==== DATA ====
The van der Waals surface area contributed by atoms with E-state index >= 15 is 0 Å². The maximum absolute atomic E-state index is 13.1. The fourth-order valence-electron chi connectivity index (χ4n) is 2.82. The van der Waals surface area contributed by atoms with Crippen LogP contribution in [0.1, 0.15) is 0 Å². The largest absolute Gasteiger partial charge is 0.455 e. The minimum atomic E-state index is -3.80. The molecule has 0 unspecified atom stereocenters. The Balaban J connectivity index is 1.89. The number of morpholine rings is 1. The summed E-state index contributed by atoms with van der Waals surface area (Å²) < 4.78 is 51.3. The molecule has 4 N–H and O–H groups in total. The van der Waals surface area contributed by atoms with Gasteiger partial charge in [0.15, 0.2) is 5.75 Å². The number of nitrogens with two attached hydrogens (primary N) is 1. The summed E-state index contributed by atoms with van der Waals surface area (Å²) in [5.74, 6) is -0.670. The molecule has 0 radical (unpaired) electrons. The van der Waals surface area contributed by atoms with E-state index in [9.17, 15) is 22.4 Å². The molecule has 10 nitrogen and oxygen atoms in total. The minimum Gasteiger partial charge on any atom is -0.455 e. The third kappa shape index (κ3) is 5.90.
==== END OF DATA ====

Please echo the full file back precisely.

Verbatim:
The van der Waals surface area contributed by atoms with E-state index >= 15 is 0 Å². The maximum absolute atomic E-state index is 13.1. The fourth-order valence-electron chi connectivity index (χ4n) is 2.82. The van der Waals surface area contributed by atoms with Crippen LogP contribution in [0.1, 0.15) is 0 Å². The largest absolute Gasteiger partial charge is 0.455 e. The minimum atomic E-state index is -3.80. The molecule has 0 unspecified atom stereocenters. The Balaban J connectivity index is 1.89. The number of morpholine rings is 1. The summed E-state index contributed by atoms with van der Waals surface area (Å²) < 4.78 is 51.3. The molecule has 4 N–H and O–H groups in total. The van der Waals surface area contributed by atoms with Gasteiger partial charge in [0.15, 0.2) is 5.75 Å². The number of nitrogens with two attached hydrogens (primary N) is 1. The summed E-state index contributed by atoms with van der Waals surface area (Å²) in [5.74, 6) is -0.670. The molecule has 0 radical (unpaired) electrons. The van der Waals surface area contributed by atoms with E-state index in [9.17, 15) is 22.4 Å². The molecule has 10 nitrogen and oxygen atoms in total. The minimum Gasteiger partial charge on any atom is -0.455 e. The third kappa shape index (κ3) is 5.90.